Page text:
I’ve had the opportunity to work closely with Zack Ingles, the Youth and Young Adult Pastor. We’ve been on multiple training and youth retreats and have spent time on campus sharing our club’s message with students. Through his leadership and friendship he’s taught me invaluable lessons on both being myself and working with the diverse field of young adult ministry.
In March we worked together with two other active friends to host our very first Young Adults retreat in Gracefield, Quebec. Sixteen of us gathered together and focused on what it meant to be a community and how we go about forming supportive and motivating community.
Though my placement has had an enormous impact on me, I can see how the additional focus on opening our arms to young adults has benefited St. Albans. Though it's hard to end my placement, I look forward with great excitement to the next generation of interns. Thank you to all my friends at the St. Albans @ uOttawa Club. Thank you to the leadership team at my church. You've given me unforgettable memories and have helped me grow as a person and as a member of my community.
Campus Ministry Intern 2014/2015
It's Bono Meets Bible Studies
January 19th, 2014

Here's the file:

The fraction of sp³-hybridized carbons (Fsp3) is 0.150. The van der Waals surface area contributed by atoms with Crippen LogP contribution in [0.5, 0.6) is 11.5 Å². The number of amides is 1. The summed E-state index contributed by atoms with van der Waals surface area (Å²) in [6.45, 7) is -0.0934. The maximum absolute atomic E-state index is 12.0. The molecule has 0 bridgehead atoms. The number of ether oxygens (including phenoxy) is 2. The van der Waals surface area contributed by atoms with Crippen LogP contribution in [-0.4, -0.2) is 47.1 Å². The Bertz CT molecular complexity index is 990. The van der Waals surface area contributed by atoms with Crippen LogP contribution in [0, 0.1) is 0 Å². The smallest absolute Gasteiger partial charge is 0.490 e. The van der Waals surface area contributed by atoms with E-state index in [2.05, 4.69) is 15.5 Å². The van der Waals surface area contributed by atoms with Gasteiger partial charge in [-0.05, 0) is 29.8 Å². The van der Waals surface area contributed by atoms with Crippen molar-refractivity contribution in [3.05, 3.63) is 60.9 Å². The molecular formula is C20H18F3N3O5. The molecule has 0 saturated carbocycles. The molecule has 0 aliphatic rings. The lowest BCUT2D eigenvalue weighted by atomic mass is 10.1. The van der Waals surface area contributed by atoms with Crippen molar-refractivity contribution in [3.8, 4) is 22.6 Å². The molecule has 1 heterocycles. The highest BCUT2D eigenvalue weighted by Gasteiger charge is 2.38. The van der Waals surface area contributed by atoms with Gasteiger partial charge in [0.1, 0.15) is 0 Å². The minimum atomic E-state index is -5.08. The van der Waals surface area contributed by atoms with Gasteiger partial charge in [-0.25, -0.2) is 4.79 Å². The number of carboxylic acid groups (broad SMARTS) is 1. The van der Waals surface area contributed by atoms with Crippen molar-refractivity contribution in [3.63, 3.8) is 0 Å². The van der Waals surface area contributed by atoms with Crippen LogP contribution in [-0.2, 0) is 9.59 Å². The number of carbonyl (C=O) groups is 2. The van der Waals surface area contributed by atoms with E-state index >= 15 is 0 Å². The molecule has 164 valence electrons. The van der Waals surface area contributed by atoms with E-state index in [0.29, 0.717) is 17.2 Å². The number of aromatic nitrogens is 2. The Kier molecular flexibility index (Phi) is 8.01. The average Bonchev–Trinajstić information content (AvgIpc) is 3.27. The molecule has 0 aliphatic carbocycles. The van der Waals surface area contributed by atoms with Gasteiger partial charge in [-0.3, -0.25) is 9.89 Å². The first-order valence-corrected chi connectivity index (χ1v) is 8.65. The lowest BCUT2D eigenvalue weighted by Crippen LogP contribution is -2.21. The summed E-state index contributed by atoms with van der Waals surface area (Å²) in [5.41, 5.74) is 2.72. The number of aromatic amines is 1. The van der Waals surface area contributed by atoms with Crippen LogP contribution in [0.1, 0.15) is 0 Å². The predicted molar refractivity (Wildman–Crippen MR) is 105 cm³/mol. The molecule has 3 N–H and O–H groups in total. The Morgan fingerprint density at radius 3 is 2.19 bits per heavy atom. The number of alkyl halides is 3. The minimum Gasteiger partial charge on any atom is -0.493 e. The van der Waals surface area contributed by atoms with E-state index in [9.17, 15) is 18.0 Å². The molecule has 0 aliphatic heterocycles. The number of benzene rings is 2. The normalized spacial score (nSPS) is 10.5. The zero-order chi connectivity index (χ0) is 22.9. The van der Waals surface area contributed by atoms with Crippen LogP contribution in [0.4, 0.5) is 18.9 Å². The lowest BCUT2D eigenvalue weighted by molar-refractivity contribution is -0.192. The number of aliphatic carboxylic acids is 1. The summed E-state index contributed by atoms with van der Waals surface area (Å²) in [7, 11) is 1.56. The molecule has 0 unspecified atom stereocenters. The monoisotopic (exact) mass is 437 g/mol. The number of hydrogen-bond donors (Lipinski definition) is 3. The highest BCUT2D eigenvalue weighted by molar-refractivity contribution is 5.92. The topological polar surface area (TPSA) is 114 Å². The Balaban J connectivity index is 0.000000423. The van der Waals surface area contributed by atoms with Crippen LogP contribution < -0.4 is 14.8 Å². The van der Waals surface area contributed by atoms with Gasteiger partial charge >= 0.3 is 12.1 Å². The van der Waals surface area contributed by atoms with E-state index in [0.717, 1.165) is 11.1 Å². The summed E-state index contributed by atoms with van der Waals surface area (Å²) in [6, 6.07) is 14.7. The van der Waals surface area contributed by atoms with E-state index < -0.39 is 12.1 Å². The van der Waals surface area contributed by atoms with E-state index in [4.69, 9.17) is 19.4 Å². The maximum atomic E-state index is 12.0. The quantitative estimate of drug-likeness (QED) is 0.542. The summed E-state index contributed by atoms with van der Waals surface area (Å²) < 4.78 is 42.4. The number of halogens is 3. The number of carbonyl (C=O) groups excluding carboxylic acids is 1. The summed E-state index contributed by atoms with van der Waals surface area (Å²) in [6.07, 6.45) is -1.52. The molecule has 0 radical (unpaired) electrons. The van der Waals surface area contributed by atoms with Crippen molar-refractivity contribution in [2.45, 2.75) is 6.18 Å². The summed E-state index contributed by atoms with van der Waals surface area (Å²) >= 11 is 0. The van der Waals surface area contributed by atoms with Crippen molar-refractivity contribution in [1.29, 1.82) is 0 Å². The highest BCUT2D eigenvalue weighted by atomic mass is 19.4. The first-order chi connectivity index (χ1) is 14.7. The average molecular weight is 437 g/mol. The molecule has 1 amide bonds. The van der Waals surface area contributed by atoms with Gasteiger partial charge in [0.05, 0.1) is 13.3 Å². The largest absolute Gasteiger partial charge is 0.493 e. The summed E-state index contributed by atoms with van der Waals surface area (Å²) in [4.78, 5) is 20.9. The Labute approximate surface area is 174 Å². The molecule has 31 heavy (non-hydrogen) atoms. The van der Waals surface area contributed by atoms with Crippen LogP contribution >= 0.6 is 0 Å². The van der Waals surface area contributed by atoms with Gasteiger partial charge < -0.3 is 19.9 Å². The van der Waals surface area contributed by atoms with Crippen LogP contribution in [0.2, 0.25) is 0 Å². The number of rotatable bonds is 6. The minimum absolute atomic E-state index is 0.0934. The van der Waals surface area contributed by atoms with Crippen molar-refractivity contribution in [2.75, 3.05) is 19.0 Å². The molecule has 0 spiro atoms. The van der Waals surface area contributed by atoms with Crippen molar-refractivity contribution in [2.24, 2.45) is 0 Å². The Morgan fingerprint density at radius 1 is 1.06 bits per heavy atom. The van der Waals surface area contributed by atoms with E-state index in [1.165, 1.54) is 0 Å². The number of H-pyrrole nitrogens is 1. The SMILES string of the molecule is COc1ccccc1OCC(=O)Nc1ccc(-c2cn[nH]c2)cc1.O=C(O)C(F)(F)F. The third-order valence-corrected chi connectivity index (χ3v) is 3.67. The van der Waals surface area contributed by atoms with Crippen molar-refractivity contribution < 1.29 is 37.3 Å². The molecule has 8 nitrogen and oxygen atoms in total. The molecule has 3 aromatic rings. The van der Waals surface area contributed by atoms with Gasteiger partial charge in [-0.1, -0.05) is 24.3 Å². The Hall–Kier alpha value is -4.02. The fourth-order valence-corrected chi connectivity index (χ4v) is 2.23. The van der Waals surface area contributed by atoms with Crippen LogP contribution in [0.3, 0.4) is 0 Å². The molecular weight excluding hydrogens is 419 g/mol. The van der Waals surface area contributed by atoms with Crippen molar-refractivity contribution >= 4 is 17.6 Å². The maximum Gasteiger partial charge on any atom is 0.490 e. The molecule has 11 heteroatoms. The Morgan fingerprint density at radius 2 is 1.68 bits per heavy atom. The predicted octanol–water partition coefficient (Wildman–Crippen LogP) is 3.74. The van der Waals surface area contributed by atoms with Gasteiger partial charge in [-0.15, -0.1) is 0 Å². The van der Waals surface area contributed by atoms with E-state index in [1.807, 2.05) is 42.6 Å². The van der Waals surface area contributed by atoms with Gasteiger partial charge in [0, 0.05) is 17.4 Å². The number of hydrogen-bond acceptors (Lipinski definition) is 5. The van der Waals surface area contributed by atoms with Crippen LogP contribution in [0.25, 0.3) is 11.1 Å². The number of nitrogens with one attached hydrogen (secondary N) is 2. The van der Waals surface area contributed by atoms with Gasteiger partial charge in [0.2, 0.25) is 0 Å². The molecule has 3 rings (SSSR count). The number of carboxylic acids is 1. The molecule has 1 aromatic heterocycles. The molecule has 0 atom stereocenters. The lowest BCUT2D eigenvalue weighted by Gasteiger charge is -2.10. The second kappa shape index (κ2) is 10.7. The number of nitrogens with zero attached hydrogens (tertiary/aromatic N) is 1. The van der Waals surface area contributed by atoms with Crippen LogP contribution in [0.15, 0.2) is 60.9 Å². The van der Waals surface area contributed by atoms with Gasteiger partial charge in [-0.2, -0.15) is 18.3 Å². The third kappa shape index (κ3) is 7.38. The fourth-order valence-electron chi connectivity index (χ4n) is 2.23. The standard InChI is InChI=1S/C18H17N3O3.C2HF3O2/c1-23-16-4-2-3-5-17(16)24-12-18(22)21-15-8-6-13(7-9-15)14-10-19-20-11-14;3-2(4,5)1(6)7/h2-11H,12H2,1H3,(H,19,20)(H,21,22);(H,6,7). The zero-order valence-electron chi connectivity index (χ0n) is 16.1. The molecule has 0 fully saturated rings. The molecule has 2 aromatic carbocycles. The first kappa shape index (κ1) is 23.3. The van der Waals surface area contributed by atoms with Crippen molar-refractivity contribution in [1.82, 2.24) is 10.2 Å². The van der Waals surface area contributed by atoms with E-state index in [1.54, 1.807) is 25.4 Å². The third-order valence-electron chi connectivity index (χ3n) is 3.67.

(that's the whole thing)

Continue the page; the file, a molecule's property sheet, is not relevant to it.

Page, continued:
CBC Ottawa Morning dropped by St. Al's @ 5 for our U2Charist: "That's the traditional eucharist infused with a whole lot of Bono."
Youth 101 Back to Basics
In March 2014, St. Albans youth minister, Zack Ingles and a host of other youth workers from Ottawa joined the Anglican Diocese of Montreal for their Youth 101 workshop series. Below is a reflection from Elizabeth Robertson, MTL Youth Team:
"It’s tempting, when working with young people, to get caught up in a whirlwind of planning and programming and projects. It makes sense; these are tangible, measurable ways of spending time with our youth. We can put them on a calendar and list them in the parish bulletin and say, “look, we have a youth program!” And there’s nothing wrong with activities in and of themselves. They can be a lot of fun. But surely youth ministry is more than just another extra-curricular activity. So if we take away all the bells and whistles, what’s left?
Focusing on values rather than organizing lots of activities seems like a simpler way of ministering to young people. And in some ways, it is. However a youth ministry based on values is much more difficult to measure than one based on programming. It takes courage to trust that what you’re building is important. You have to be able to withstand the internal and external pressure to be doing something all the time. Which is why it felt so good to get away for a quiet weekend together to share, reflect and pray."